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Once thought to be extinct (for 100 years!) – and currently listed as Critically Endangered – the night parrot (Pezoporus occidentalis) is one of modern Australia’s most elusive creatures.

Sightings of the bird are rare, for a number of reasons: there are so few of them; they are nocturnal; they inhabit some of the harshest climates in the country; and, they are well-camouflaged – their yellow and green markings allow them to hide in their spinifex habitat.

The night parrot (Pezoporus occidentalis) specimen, now on public display at WA Museum Boola Bardip.
The night parrot (Pezoporus occidentalis) specimen, now on public display at WA Museum Boola Bardip. Image credit: Arianna Urso/Western Australian Museum

First discovered by Europeans in 1845, night parrots were once widespread throughout arid Australia, but numbers soon plummeted with the introduction of predators such as cats and foxes.

The species is now known to only inhabit very localised parts of south-western Queensland and Western Australia, explains Dr Leo Joseph, Director of CSIRO’s Australian National Wildlife Collection.

“A couple of dozen scientific specimens were collected during the 19th century, and one more in 1912. Then a specimen was found in 1990, in south-western Queensland.

“Live birds were reported from the same area in 2013, and a live parrot was finally caught and tagged in 2015,” he says.

Related: New footage of the night parrot

But despite these, and a string of other recent sightings, the estimated number of night parrots in the wild remains a staggeringly low 40-500 individuals, says Dr Kenny Travouillon, Western Australia Museum’s Acting Curator of Ornithology.

“Even though there is a [confirmed] population in Queensland, and one in WA, the number of individuals sighted is relatively low. So those estimates are still standing today, and it is hard to be able to challenge these estimates until further populations are found in other parts of Australia,” he says.

So, with the chances of ever finding a night parrot in the wild so incredibly rare, the best chance of seeing one up close is to view a specimen.

And now, WA Museum Boola Bardip, opened in 2020, is home to the best-preserved whole specimen on display anywhere in the world. It’s also only the fourth complete specimen ever collected in WA, with the other three all in overseas museums.

The night parrot (Pezoporus occidentalis) specimen, now on public display at WA Museum Boola Bardip.
The night parrot (Pezoporus occidentalis) specimen, now on public display at WA Museum Boola Bardip. Image credit: Arianna Urso/Western Australian Museum

“This is very exciting for us,” says Dr Travouillon.

The specimen was found last year by Traditional Owners in the east Pilbara. The bird was found alive, but it was caught on a fence. Unfortunately, although retrieved, the parrot died from its injuries. The Traditional Owners then notified the Department of Biodiversity, Conservation and Attractions, who soon confirmed that it was indeed a night parrot.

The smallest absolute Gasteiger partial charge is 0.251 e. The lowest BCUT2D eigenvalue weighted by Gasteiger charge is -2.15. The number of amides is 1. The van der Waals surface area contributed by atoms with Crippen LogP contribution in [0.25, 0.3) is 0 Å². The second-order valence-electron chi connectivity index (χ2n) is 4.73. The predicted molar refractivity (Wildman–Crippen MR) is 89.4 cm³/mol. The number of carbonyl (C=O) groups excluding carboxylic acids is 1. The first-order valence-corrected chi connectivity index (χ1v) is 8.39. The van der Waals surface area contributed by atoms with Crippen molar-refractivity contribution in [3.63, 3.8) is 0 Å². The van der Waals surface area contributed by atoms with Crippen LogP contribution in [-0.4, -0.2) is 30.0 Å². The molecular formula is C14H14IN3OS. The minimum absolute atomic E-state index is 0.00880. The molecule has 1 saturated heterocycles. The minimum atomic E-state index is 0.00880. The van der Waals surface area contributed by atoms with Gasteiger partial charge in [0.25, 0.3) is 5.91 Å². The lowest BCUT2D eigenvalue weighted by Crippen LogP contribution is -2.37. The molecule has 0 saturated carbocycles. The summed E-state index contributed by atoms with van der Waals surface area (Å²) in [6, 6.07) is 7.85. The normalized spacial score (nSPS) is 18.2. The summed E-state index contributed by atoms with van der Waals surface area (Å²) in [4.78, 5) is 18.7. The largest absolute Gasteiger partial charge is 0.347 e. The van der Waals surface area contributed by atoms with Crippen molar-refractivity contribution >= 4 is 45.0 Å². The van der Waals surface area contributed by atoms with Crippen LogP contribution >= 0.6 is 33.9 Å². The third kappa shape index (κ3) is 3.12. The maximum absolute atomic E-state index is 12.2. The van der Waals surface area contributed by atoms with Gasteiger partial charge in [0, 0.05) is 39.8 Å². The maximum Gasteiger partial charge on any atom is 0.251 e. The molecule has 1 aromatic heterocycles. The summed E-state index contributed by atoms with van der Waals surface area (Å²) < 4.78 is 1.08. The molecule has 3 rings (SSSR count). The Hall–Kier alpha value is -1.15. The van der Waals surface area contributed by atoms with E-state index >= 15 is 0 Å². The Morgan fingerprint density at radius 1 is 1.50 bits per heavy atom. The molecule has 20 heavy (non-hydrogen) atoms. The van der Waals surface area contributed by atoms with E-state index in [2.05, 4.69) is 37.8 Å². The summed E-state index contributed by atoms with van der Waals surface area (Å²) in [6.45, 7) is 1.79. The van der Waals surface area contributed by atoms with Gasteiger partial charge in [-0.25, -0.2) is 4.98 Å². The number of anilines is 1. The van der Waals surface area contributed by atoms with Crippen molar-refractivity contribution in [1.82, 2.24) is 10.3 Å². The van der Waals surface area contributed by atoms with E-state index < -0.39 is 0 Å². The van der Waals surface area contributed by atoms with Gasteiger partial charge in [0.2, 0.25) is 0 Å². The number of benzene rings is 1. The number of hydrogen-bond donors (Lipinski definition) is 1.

“We are so grateful for the assistance given from Traditional Owners in delivering it to us and giving us permission to put it on display,” says Dr Travouillon.

“Having a specimen of this quality, and its preservation, is incredibly important for research and education. We still know little about this elusive bird’s habitat and biology.”

A historic specimen of a night parrot (Pezoporus occidentalis).
A historic specimen of a night parrot (Pezoporus occidentalis) collected in Australia by British ornithologist John Gould in the Natural History Museum of London. Image credit: courtesy Mark Adams
An illustration of a night parrot (Pezoporus occidentalis.
John Gould’s illustration of the parrots. Image credit: Getty/The Natural History Museum

Incredibly, the specimen has already led to a scientific breakthrough that will help conservation efforts of the species.

Researchers at CSIRO have sequenced the first genome of the night parrot, using tissue taken from the specimen and donated by WA Museum.

Dr Joseph says this genetic blueprint will enable him, and fellow researchers, to explore the genetic basis of why night parrots are nocturnal, a very unusual feature in parrots.

“We’ll also investigate faculties like navigation, smell, beak shape and its less-than-optimal night vision,” he says.

“Statistical analyses can also be run on the genome of this individual to estimate past population sizes of night parrots in Australia …we have the capability to compare this annotated genome with other, closely related parrots, shedding light on the reasons behind its scarcity and limited distribution compared to many of its relatives.”

Senior research scientist Dr Gunjan Pandey, who led the genomics project, adds that the genetic data can be used to ensure that conservation programs maximise diversity, so the species is resilient and has the best chance of long-term survival.

“The night parrot genome will open up numerous opportunities for further research to help conserve this species,” says Dr Pandey. “This will empower scientists to develop a plan for saving the night parrot, which is the ultimate goal of sequencing the genome and making it publicly available.”

Related: Night parrot’s wonky skull could be its superpower